Continuing Medical Education

Uptake and early removals of Implanon NXT in South Africa: Perceptions and attitudes of healthcare workers

O A Adeagbo, S Mullick, D Pillay, M F Chersich, C Morroni, N Naidoo, M Pleaner, H Rees

Abstract


Background. The South African (SA) government introduced Implanon NXT, a long-acting subdermal contraceptive implant, in 2014 to expand contraceptive choice. Following an initial high uptake, its use declined considerably amid reports of early removals and frequent side-effects. We examine providers’ perceptions of training and attitudes towards Implanon NXT, as well as their views on the causes of early removals and the impact on the implant service.

Objective. To assess healthcare providers’ perceptions and attitudes towards implant services in SA.

Methods. In-depth interviews were conducted with eight nurses providing implant services in public facilities in Gauteng and North West Province. Emerging themes were identified, manually coded and thematically analysed following an interpretivism approach.

Results. Nurses lacked confidence in providing implant services effectively, particularly removals, which they ascribed to the brief, cascade-type training received. Nurses generally held negative views towards the method. They also reported that side-effects are the most common reason for early removals – particularly irregular bleeding – and that men often do not support their partners who use the method. Lastly, it was found that providers require guidance on counselling regarding the method and standardised guidelines on the management of side-effects.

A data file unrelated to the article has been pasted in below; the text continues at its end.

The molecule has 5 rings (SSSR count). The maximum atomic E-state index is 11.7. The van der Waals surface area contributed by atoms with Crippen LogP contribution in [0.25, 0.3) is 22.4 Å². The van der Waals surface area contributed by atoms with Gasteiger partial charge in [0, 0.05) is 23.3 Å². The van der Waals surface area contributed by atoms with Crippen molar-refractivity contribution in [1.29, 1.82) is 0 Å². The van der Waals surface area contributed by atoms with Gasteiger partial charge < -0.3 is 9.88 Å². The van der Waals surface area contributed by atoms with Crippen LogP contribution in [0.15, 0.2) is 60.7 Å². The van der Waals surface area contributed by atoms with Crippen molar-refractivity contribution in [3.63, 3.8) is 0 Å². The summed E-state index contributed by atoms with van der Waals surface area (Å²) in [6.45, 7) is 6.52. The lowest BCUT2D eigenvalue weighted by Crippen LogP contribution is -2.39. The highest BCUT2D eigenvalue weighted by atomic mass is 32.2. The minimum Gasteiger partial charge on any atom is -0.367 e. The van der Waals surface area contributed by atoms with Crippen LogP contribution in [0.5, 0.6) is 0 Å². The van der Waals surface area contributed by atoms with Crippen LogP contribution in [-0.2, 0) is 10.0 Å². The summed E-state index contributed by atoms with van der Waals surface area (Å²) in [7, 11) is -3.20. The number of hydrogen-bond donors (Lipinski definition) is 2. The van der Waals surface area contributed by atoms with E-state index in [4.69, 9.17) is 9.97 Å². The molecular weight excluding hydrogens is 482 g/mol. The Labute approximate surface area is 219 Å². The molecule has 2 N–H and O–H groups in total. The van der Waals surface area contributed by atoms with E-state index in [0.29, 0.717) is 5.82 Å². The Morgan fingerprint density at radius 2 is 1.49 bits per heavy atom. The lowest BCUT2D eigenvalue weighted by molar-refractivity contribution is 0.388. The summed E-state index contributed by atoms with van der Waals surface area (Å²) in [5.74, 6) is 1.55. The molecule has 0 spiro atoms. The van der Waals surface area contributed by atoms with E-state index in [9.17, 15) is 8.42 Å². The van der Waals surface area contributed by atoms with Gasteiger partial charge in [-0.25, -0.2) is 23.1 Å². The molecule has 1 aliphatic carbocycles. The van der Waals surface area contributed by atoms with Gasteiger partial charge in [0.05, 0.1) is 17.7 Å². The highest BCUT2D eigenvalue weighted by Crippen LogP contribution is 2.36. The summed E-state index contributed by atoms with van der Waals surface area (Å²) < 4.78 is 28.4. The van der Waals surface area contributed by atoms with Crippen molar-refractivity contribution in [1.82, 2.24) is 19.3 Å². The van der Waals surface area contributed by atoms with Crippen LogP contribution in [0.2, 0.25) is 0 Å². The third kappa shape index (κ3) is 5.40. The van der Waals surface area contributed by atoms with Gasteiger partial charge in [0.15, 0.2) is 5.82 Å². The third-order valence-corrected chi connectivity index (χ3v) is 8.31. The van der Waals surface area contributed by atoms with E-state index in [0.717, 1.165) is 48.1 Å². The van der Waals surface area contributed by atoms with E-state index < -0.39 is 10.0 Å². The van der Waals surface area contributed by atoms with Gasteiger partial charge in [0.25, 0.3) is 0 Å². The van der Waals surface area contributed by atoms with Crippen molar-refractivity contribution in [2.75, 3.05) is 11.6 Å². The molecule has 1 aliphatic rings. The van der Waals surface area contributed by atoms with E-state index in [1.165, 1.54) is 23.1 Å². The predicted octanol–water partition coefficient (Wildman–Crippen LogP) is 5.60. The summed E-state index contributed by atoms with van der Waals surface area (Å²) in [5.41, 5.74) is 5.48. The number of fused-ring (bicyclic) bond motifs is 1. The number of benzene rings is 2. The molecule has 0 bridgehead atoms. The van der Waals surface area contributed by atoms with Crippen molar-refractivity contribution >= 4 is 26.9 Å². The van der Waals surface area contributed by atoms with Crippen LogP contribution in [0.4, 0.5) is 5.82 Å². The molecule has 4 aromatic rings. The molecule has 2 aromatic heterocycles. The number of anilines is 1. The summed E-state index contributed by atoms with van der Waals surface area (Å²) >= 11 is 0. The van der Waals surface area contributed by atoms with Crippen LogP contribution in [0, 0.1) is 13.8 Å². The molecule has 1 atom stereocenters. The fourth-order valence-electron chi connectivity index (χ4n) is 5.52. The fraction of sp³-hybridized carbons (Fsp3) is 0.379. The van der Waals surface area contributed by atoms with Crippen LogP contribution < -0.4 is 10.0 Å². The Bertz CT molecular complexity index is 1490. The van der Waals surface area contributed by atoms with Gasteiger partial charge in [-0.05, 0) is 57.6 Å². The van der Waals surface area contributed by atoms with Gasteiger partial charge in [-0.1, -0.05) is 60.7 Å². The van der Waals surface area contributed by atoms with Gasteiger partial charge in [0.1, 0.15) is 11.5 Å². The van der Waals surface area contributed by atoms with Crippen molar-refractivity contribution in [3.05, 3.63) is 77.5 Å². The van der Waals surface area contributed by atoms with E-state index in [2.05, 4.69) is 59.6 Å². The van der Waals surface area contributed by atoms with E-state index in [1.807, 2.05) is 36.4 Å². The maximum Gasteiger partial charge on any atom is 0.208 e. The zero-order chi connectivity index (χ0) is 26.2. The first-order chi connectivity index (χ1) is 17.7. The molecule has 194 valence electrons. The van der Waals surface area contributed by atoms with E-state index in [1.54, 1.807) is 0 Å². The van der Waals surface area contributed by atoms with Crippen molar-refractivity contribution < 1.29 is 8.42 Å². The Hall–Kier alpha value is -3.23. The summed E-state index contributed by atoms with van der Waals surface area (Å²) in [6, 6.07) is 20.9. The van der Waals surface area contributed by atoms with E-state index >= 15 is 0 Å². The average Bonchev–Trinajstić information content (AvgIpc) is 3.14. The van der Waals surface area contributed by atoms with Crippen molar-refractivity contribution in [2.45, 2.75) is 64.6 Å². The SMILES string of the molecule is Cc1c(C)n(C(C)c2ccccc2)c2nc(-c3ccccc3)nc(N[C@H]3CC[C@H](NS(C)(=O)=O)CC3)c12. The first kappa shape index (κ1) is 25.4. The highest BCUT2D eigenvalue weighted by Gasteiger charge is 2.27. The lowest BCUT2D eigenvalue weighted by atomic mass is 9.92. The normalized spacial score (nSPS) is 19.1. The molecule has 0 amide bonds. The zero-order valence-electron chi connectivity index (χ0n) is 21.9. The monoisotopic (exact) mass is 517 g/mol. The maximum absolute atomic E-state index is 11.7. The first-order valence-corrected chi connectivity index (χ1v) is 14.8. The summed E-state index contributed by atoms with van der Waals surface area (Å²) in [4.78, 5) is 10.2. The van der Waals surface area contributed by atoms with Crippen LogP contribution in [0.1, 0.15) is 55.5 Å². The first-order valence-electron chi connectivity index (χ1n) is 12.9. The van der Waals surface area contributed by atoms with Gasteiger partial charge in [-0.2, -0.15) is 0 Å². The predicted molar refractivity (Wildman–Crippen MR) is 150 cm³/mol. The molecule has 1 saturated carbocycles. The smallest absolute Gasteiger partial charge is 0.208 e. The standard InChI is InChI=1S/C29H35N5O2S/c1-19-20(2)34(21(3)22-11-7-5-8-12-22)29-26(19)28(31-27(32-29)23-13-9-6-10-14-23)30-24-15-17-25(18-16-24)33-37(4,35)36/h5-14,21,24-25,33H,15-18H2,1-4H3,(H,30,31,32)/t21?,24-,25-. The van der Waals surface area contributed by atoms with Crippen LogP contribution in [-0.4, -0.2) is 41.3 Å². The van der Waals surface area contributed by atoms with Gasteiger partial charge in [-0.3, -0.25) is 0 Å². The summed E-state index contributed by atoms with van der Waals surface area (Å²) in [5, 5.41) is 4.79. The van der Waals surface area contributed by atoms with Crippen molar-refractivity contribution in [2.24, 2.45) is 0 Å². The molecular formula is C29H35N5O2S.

Conclusion. Retraining and support of providers are needed to address competency gaps and negative attitudes towards the method. Assessment of providers’ readiness to perform removal procedures is also important. Finally, effective plans are necessary to improve implant continuation rates, especially among women whose partners are unsupportive.


Authors' affiliations

O A Adeagbo, Wits Reproductive Health and HIV Institute, Faculty of Health Sciences, University of the Witwatersrand, Johannesburg, South Africa

S Mullick, Wits Reproductive Health and HIV Institute, Faculty of Health Sciences, University of the Witwatersrand, Johannesburg, South Africa

D Pillay, Wits Reproductive Health and HIV Institute, Faculty of Health Sciences, University of the Witwatersrand, Johannesburg, South Africa

M F Chersich, Wits Reproductive Health and HIV Institute, Faculty of Health Sciences, University of the Witwatersrand, Johannesburg, South Africa

C Morroni, Wits Reproductive Health and HIV Institute, Faculty of Health Sciences, University of the Witwatersrand, Johannesburg, South Africa; Women’s Health Research Unit, School of Public Health and Family Medicine, Faculty of Health Sciences, University of Cape Town, South Africa; EGA Institute for Women’s Health and Institute for Global Health, University College London, UK; The Botswana-UPenn Partnership, Gaborone, Botswana

N Naidoo, Wits Reproductive Health and HIV Institute, Faculty of Health Sciences, University of the Witwatersrand, Johannesburg, South Africa

M Pleaner, Wits Reproductive Health and HIV Institute, Faculty of Health Sciences, University of the Witwatersrand, Johannesburg, South Africa

H Rees, Wits Reproductive Health and HIV Institute, Faculty of Health Sciences, University of the Witwatersrand, Johannesburg, South Africa

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Keywords

Implanon NXT; Contraception; Subdermal implant; South Africa; Etonogestrel; Providers' training and perceptions

Cite this article

South African Medical Journal 2017;107(10):822-826. DOI:10.7196/SAMJ.2017.v107i10.12821

Article History

Date submitted: 2017-09-22
Date published: 2017-09-22

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